There have been countless reports of cases in which psychics and mediums have been found out to be frauds. Your more investigative – and proactive – skeptics of the paranormal tend to talk with deep irritation and disgust about the deception and psychological meddling that psychic mediums commit. Notable skeptic and illusionist extraordinaire James Randi is the leading figure in challenging the “Psychic fraud” of those who claim to be message carriers from the beyond. Randi, an adept magician in his own right, has been on a debunking mission for most of his lengthy career and even at 90 years of age, is still authoring books on the pitfalls and deceptions of belief in the supernatural. It was Randi who revealed Popoff to be a fraudster amongst many others. Randi’s targets have included psychic spoon-bender Uri Geller and extortionately priced telephone medium Sylvia Browne. Browne was known to charge $700 per brief phone call with grieving believers just to regurgitate predictable information about their recently deceased.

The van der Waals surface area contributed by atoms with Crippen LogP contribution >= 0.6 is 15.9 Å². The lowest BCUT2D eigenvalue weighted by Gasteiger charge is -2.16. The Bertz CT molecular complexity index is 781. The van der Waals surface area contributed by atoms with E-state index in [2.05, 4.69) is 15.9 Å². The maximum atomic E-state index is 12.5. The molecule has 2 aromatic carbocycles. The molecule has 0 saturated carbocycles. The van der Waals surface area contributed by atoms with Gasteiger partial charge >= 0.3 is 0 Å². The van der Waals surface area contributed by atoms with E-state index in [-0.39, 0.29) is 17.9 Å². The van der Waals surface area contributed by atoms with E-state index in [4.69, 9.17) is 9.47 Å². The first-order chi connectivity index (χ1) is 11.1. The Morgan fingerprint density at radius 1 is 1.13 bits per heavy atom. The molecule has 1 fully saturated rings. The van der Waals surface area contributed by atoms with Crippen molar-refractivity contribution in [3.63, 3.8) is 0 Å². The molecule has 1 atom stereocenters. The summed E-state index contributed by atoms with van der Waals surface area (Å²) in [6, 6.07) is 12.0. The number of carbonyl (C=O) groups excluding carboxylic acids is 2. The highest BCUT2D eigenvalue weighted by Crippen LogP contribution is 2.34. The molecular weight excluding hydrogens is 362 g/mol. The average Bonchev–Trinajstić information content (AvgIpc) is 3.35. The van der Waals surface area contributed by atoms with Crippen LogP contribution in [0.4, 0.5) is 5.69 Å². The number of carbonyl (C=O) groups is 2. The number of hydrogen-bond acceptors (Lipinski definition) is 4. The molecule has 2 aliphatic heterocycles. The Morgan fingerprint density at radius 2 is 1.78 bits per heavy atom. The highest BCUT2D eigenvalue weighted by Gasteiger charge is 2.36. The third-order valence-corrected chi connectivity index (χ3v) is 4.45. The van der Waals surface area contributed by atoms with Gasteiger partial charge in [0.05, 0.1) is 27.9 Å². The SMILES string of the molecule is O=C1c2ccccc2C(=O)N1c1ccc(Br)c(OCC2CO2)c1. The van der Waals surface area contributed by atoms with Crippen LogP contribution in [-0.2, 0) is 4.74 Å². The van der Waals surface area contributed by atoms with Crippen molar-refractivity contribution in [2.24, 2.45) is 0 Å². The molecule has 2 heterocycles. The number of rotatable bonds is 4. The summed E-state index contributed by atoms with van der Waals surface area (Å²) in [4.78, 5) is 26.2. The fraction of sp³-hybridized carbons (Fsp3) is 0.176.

Randi was notorious for creating the One Million Dollar Paranormal challenge in which he offered a hefty lump sum to anyone who could demonstrate their supernatural abilities in straightforward, scientifically controlled conditions. Sylvia Brown glibly accepted the challenge at one point when put on the spot during a television appearance, but later said she could not partake due to not being able to get in contact with Randi or find his address. Randi mused on the situation “She can apparently talk to the dead and find other people’s loved ones but she can’t find my address and I’m alive”.
To this day, no one else has come forward to accept the challenge.